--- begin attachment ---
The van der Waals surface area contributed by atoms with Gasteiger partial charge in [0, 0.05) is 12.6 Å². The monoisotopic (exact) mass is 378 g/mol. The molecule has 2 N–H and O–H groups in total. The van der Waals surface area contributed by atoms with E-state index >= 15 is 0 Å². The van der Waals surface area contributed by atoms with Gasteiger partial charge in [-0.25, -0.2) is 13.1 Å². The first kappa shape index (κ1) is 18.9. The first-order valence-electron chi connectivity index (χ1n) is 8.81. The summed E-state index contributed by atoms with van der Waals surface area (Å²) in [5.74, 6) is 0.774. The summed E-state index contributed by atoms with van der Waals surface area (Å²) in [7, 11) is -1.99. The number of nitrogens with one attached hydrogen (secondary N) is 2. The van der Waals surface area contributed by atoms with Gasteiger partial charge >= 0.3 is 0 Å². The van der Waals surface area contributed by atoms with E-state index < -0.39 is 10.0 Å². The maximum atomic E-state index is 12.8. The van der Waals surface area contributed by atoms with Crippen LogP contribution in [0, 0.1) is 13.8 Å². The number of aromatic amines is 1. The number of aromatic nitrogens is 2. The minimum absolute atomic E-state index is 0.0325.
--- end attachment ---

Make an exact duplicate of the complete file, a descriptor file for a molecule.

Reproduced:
The van der Waals surface area contributed by atoms with Gasteiger partial charge in [0, 0.05) is 12.6 Å². The monoisotopic (exact) mass is 378 g/mol. The molecule has 2 N–H and O–H groups in total. The van der Waals surface area contributed by atoms with E-state index >= 15 is 0 Å². The van der Waals surface area contributed by atoms with Gasteiger partial charge in [-0.25, -0.2) is 13.1 Å². The first kappa shape index (κ1) is 18.9. The first-order valence-electron chi connectivity index (χ1n) is 8.81. The summed E-state index contributed by atoms with van der Waals surface area (Å²) in [5.74, 6) is 0.774. The summed E-state index contributed by atoms with van der Waals surface area (Å²) in [7, 11) is -1.99. The number of nitrogens with one attached hydrogen (secondary N) is 2. The van der Waals surface area contributed by atoms with Gasteiger partial charge >= 0.3 is 0 Å². The van der Waals surface area contributed by atoms with E-state index < -0.39 is 10.0 Å². The maximum atomic E-state index is 12.8. The van der Waals surface area contributed by atoms with Crippen LogP contribution in [0, 0.1) is 13.8 Å². The number of aromatic amines is 1. The number of aromatic nitrogens is 2. The minimum absolute atomic E-state index is 0.0325.